“As a kid, spring break was usually spent at my grandparents—playing with cousins, being beaten at backgammon by my grandfather—you know, the usual stuff. I do have one funny spring break memory from college (with nothing to do with alcohol or Florida). About 10 or so students stayed in the dorm through break one year. Our schedule became study until noon and then do something together (movies, shopping, etc.). One day it was a nice, warm, sunny day (by upstate New York standards), so we decided to go for a hike. Let’s just say that the fact that we took a photo around the “closed trail” sign let’s you know that we were clearly not as smart as we thought. We walked the upper trail (we figured that would be safer…further from the gorge). However, in the last 100 yards or so, the shorter route to the parking lot had us join the lower trail. Our leader turned around at one point and said “careful, ice” and the next person slid, fell, and just manage to direct himself to the end of the icy patch. Needless to say, the rest of us backtracked, took the longer route…and we all walked back to our cars via the road. I’d just like to point out that we all still received our degrees—good thing spring break is not ‘for credit.’” —Michelle in Marketing

Posted in Book News

What’s in a Cover?

by Kristin in Editorial

We at Albert Whitman are no fools: We know that everyone literally judges books by their covers. A cover can make or break a book’s success in the marketplace. A book’s cover is its first impression on the world. Good impression: You (might) buy it. Bad impression: You won’t.

With that in mind, the cover design process can be a pretty involved one. The process usually goes like so: Nick, our talented art director and designer extraordinaire, gets the illustrator moving on a cover sketch (or, in the case of many of our novels, he designs the cover art himself—sometimes in many variations, as seen here with The Glass Collector). Once the art portion is completed, Nick mocks up a number of sample covers for that particular book with varying font and title treatments/designs. Then we go pretty old-school.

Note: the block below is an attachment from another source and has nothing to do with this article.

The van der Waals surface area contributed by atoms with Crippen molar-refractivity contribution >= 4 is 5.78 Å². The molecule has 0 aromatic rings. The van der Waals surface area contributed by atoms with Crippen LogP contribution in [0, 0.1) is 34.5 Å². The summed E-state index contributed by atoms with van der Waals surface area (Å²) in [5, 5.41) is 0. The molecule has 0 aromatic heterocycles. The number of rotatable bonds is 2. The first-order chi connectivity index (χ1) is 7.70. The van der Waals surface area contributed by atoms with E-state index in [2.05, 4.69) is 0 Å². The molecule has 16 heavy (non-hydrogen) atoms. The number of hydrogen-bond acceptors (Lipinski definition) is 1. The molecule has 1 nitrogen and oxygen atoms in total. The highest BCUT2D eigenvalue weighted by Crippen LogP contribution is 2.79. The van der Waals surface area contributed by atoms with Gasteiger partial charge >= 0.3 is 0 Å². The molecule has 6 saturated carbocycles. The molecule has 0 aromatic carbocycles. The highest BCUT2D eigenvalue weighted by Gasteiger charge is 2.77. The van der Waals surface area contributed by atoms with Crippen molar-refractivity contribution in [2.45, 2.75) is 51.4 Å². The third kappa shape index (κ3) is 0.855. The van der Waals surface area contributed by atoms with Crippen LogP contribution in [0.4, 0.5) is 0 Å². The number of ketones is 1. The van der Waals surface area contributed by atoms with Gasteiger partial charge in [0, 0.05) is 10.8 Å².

Nick posts all the covers up on a bulletin-board wall of ours, and everyone in our company—from our VP and President to our customer service staff—weighs in. Everyone’s opinion is important, and at the end of the day, the big questions almost always come down to: Does this cover convey what this book is about? Is it appealing to a child/tween/teen reader? Will it sell? Oftentimes, we’ll debate a particular font or whether certain words need to be larger. If, for example, the author’s name is the big draw, then his or her name needs to be big and easily legible. A lot of the time, this round goes through several revisions, until we wind up with a cover we can all (mostly) agree upon.

Posted in Book News

Rolling with the changes

Things never stay the same at publishing houses. Offices move, editors come and go, and submissions guidelines change all the time. Within the past five years here at AWCo we’ve relocated, seen two retirements in Editorial, experienced new leadership, and have changed our submissions response policy. For a small house like us with a long history, it feels like a lot of change, but it’s often par for the course at bigger houses.

What’s the best way for writers to respond to all these changes? Don’t panic. I say this because, well, people panic sometimes. I’ve gotten the phone calls. “I submitted my manuscript to Editor X,” the caller will tell me. “But I heard she’s gone! What does that MEAN? What do I do NEXT?”

I can’t speak for other publishers, particularly the bigger houses. But a writer sending us unagented work does nothave to worry that we’ll make a big bonfire of unread submissions addressed to Editor X. Here at AWCo, submissions still come addressed to Editor X sometimes, or for Editor Y, who retired two years ago, or even Editor Q, who left sometime in the 90s. They still get read.